Google will limit political ad targeting and prohibit false claims
Political advertisers will now have a very limited scope for whom they can target, Google LLC announced Wednesday.
Scott Spencer, vice president of product management for Google Ads, said in a blog post that given the controversy surrounding political ads and big tech lately, Google felt it had to set down some rules. These rules, said the company, should “promote confidence in digital political advertising” and make voters around the worldwide feel more at ease.
Just in case people didn’t know, Google explained where a political ad might surface — that is, after a search has been performed on Google search, in a YouTube video, or displayed on the website on a publishing partner.
With that said, Spencer wrote that all election ads will come with a publicly accessible and downloadable transparency report. That, he said, is more than any other advertising media is doing.
In the U.S., political advertisers will be allowed to microtarget audiences, but that might only be based on a person’s voting records and political affiliations. If someone voted Democrat, they can expect to see ads from Democrats.
Google said granular microtargeting has always been verboten on its services, and for the upcoming U.S. presidential election politicians will be limited as to targeting people based on their age, postal code and gender.
One thing that will be allowed, though, is contextual advertising, so when watching a YouTube video about the economy, a person might well see an ad from a party whose mandate focuses heavily on the economy.
The crackdown on granular advertising will start in the U.K. ahead of its upcoming General Election. The E.U. will come next and it will happen around the world by 2020.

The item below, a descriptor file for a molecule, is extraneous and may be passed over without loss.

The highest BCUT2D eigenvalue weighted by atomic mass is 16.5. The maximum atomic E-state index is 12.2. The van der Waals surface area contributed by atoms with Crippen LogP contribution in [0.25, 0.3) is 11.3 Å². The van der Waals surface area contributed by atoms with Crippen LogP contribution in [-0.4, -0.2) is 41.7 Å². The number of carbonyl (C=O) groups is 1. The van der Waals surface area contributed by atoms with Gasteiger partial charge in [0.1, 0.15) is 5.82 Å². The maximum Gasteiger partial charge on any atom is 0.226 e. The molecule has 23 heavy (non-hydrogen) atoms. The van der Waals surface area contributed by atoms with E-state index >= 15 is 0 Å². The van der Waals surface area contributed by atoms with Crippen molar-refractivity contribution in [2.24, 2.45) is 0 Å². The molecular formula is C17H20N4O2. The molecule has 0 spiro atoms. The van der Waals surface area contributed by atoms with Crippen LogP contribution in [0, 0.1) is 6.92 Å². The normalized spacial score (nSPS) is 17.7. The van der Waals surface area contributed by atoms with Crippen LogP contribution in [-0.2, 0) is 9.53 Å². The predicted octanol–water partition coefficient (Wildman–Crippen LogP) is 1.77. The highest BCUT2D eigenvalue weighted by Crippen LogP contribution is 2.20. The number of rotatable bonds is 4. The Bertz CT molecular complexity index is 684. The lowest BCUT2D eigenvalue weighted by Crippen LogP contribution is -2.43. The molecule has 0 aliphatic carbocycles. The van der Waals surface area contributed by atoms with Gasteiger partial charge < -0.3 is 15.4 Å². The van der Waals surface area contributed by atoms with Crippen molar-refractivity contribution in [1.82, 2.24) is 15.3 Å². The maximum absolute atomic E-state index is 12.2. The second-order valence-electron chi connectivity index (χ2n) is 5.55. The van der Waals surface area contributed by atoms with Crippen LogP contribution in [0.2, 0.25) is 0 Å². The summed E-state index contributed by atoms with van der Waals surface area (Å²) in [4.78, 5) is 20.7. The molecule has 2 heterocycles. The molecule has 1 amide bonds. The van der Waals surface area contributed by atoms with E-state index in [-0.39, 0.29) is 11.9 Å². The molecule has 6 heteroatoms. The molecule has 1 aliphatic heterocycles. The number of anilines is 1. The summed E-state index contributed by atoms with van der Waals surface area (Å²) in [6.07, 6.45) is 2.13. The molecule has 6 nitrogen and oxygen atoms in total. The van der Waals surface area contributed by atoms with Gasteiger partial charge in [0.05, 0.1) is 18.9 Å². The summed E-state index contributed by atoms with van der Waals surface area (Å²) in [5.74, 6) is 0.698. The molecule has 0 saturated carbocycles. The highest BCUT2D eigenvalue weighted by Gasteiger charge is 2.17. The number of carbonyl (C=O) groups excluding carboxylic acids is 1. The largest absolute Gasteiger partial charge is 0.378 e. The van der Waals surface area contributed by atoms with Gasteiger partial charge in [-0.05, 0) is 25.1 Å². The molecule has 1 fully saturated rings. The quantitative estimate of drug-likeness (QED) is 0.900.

Lastly, as Facebook Inc. is still licking its wounds after a tsunami of criticism for saying it will allow politicians to lie in their ads, Google said mendacity is not allowed for someone running for office or selling an office chair.
“It’s against our policies for any advertiser to make a false claim – whether it’s a claim about the price of a chair or a claim that you can vote by text message, that election day is postponed, or that a candidate has died,” wrote Spencer. “To make this more explicit, we’re clarifying our ads policies and adding examples to show how our policies prohibit things like ‘deep fakes,’ misleading claims about the census process, and ads or destinations making demonstrably false claims that could significantly undermine participation or trust in an electoral or democratic process.”
Since Facebook was universally lambasted for its decision not to moderate political ads, and since Twitter Inc. decided to not allow political advertising at all, one would think Google’s new policy might force Facebook to make changes to its own policies.
All that said, however, many people criticized Google’s new policies. Many political campaigns have depended on such targeting — especially candidates for lesser offices or those to back or oppose local initiatives. They often use such targeting to keep costs down by avoiding the need to spend on more costly television or other broadcast ads that reach people who don’t care about the message.
Photo: Kelly Minars/Flickr
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